The biggest threat to Freedom of Information yet? Why all journalists should be worried

A new year, and it would seem, a new threat to Freedom of Information. If 2012 was about pushing back on calls for charges for making Freedom of Information requests, then 2013 looks to be the year we fight attempts to introduce other ways of blocking access to the same information.

The Justice Select Committee spent many hours digging into the impact of FOI before delivering a lengthy report last summer. The Government responded in November and, generally, was quite positive: They kicked the idea of charging for FOI requests into touch.

But they did insist they’d keep on looking at way to reduce the alleged burden FOI is causing public authorities. I’ll come back to this burden a bit later on.

In a debate at the end of last month, justice minister Helen Grant said:

“Despite the many benefits that the Act has brought, we cannot ignore concerns about the burdens that it imposes on public authorities. That is especially important in the current challenging financial climate and at a time when more freedom of information requests than ever are being received. Central Government received 47,000 initial applications in 2011, at a cost of £8.5 million in staff time alone. Local authorities and other public bodies are also affected. We aim to focus our efforts on the disproportionate burdens placed on public authorities by what we call industrial users of the Act.”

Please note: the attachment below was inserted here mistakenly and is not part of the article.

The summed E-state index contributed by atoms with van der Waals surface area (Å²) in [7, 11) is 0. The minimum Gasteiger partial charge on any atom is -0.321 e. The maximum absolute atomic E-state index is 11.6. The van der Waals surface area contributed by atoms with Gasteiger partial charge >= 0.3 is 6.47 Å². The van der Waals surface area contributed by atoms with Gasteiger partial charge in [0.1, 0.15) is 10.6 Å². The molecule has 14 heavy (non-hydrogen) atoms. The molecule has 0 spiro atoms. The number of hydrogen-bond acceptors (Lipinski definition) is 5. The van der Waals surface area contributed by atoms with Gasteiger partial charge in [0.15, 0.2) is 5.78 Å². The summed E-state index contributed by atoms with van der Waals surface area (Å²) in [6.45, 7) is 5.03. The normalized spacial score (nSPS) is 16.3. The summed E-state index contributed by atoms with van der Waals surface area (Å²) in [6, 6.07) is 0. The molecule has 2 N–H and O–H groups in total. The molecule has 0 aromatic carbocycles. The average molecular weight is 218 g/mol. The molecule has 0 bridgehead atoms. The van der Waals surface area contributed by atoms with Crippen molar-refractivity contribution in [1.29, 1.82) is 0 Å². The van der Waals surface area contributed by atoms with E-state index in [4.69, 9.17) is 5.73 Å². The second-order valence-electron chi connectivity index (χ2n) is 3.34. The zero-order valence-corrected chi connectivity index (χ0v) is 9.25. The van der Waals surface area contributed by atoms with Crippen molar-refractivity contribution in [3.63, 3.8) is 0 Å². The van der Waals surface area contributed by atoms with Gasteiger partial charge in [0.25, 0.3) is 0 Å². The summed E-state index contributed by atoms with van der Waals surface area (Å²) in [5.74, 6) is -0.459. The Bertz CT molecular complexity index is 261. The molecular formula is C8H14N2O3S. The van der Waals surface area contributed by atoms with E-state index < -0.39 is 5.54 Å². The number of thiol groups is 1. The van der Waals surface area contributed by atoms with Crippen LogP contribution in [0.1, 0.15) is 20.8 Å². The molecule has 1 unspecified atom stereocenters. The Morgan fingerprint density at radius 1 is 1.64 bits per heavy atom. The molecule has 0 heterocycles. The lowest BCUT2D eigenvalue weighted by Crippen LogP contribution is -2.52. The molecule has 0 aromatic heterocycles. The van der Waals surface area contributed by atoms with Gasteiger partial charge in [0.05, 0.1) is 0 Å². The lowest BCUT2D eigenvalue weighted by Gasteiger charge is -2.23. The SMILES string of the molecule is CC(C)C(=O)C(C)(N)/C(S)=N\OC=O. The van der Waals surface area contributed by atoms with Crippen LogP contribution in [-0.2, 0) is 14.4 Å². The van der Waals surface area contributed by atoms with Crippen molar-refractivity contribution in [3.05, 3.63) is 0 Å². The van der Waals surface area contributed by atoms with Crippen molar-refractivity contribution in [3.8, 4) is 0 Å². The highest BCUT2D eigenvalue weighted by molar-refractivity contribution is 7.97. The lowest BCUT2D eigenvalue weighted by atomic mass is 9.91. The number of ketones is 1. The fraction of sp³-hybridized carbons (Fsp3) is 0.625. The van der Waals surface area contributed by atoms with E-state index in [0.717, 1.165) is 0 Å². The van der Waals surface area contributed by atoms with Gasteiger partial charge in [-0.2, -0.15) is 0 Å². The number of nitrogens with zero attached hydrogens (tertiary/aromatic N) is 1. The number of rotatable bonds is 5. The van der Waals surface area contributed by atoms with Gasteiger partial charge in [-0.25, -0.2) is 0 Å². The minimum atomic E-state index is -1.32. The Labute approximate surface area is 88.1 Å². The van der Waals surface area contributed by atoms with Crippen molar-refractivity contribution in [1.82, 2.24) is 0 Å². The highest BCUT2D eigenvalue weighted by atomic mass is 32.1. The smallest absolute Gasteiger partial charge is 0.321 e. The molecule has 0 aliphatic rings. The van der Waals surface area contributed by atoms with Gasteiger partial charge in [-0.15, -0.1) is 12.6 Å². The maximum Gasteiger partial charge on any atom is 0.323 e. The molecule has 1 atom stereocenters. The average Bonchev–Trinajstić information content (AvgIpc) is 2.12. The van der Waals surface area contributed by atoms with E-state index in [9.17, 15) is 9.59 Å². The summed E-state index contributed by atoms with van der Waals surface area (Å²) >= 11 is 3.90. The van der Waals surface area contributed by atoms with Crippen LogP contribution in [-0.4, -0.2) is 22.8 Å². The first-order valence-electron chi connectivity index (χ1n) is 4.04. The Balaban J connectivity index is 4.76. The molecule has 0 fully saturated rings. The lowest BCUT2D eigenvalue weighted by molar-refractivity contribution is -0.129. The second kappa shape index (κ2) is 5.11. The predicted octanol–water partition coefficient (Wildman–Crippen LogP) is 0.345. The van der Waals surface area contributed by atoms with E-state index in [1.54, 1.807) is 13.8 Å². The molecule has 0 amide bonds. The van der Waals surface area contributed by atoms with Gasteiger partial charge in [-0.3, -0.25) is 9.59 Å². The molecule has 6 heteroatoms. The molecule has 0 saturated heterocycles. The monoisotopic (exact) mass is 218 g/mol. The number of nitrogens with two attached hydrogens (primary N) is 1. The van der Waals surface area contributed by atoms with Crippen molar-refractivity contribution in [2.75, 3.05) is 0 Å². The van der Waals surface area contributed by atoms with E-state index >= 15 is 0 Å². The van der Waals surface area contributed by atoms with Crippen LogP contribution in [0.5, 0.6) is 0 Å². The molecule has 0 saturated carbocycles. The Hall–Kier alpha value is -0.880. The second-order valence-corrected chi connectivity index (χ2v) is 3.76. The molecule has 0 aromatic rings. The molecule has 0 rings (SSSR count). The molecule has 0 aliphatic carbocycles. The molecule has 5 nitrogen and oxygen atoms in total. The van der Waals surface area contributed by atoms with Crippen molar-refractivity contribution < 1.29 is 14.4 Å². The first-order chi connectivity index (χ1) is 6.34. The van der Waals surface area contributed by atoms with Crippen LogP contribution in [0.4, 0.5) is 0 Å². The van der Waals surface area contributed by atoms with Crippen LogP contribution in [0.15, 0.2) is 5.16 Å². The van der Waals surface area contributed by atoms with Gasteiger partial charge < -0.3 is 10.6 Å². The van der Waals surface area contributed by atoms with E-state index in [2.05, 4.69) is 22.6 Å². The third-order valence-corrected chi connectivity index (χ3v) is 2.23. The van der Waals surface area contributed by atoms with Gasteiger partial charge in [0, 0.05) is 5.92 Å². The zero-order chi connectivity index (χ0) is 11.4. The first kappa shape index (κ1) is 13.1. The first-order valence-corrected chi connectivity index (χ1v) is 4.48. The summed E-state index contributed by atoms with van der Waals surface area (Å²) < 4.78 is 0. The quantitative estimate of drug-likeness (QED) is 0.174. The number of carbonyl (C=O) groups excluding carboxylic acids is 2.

That should set an alarm bell ringing in any newsroom which makes regular use of the Freedom of Information Act to hold public authorities to account.

Anything which allows an organisation to target ‘industrial users’ of the Act can only serve one purpose: Turning the FOI Act from what it was intended to be – your right to request information – in a selective access-to-information mechanism controlled by those with a vested to keep their secrets, well, secrets.

But how would the Government determine an ‘industrial user.’ Here’s where things get very worrying:

We will also consider other ways to reduce burdens fairly and proportionately, including addressing where one person or group of people use the Act to make unrelated requests to the same public authority so frequently that it becomes an inappropriate burden.

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The trained journalist who has taken us a step closer to a secret state

Poacher turned gamekeeper Michael Gove

Imagine a world where, if a teacher fled to, say France, with one of his pupils, it wouldn’t be a given that we could name him, show his picture and identify the school where he taught. A world where we’d only be able to report all those details if we could convince a magistrate it was in the public interest to do so. A world where all these obstacles were put in place by a trained journalist.

As of next week, welcome to the UK, 2012. And lets all thanks Michael Gove, the man who began his career at the Aberdeen Press and Journal and who, as education secretary, now has the dubious honour of being the journalist who made it harder for reporters to report the facts.